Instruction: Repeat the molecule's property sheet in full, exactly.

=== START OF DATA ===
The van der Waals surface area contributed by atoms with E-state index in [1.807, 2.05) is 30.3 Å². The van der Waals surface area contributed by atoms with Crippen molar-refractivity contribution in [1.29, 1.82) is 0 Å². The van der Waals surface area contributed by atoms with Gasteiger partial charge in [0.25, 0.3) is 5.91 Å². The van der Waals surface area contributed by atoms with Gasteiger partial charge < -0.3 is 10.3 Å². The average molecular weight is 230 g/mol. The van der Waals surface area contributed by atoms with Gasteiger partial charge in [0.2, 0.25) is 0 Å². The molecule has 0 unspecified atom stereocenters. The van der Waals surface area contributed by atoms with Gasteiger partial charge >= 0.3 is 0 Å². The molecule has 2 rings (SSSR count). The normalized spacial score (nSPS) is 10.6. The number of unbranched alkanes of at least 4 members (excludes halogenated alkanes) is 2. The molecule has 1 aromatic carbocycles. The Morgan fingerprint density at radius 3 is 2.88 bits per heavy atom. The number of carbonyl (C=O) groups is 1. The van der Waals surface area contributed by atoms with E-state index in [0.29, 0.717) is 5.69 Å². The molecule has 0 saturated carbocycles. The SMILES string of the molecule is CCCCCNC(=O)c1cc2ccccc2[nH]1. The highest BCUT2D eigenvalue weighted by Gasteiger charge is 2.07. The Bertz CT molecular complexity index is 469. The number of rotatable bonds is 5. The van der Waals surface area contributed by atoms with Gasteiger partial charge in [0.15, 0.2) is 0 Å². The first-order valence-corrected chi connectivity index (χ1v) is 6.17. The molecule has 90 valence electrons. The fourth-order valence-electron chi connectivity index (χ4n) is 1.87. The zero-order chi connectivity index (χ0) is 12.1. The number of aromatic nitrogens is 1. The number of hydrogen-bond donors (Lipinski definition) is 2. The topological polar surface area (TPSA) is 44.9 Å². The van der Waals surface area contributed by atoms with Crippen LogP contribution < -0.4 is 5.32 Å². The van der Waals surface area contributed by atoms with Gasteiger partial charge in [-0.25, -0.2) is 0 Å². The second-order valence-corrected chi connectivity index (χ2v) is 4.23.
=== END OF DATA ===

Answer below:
The van der Waals surface area contributed by atoms with E-state index in [1.807, 2.05) is 30.3 Å². The van der Waals surface area contributed by atoms with Crippen molar-refractivity contribution in [1.29, 1.82) is 0 Å². The van der Waals surface area contributed by atoms with Gasteiger partial charge in [0.25, 0.3) is 5.91 Å². The van der Waals surface area contributed by atoms with Gasteiger partial charge < -0.3 is 10.3 Å². The average molecular weight is 230 g/mol. The van der Waals surface area contributed by atoms with Gasteiger partial charge in [0.2, 0.25) is 0 Å². The molecule has 0 unspecified atom stereocenters. The van der Waals surface area contributed by atoms with Gasteiger partial charge >= 0.3 is 0 Å². The molecule has 2 rings (SSSR count). The normalized spacial score (nSPS) is 10.6. The number of unbranched alkanes of at least 4 members (excludes halogenated alkanes) is 2. The molecule has 1 aromatic carbocycles. The Morgan fingerprint density at radius 3 is 2.88 bits per heavy atom. The number of carbonyl (C=O) groups is 1. The van der Waals surface area contributed by atoms with E-state index in [0.29, 0.717) is 5.69 Å². The molecule has 0 saturated carbocycles. The SMILES string of the molecule is CCCCCNC(=O)c1cc2ccccc2[nH]1. The highest BCUT2D eigenvalue weighted by Gasteiger charge is 2.07. The Bertz CT molecular complexity index is 469. The number of rotatable bonds is 5. The van der Waals surface area contributed by atoms with Gasteiger partial charge in [0.15, 0.2) is 0 Å². The first-order valence-corrected chi connectivity index (χ1v) is 6.17. The molecule has 90 valence electrons. The fourth-order valence-electron chi connectivity index (χ4n) is 1.87. The zero-order chi connectivity index (χ0) is 12.1. The number of aromatic nitrogens is 1. The number of hydrogen-bond donors (Lipinski definition) is 2. The topological polar surface area (TPSA) is 44.9 Å². The van der Waals surface area contributed by atoms with Crippen LogP contribution < -0.4 is 5.32 Å². The van der Waals surface area contributed by atoms with Gasteiger partial charge in [-0.25, -0.2) is 0 Å². The second-order valence-corrected chi connectivity index (χ2v) is 4.23.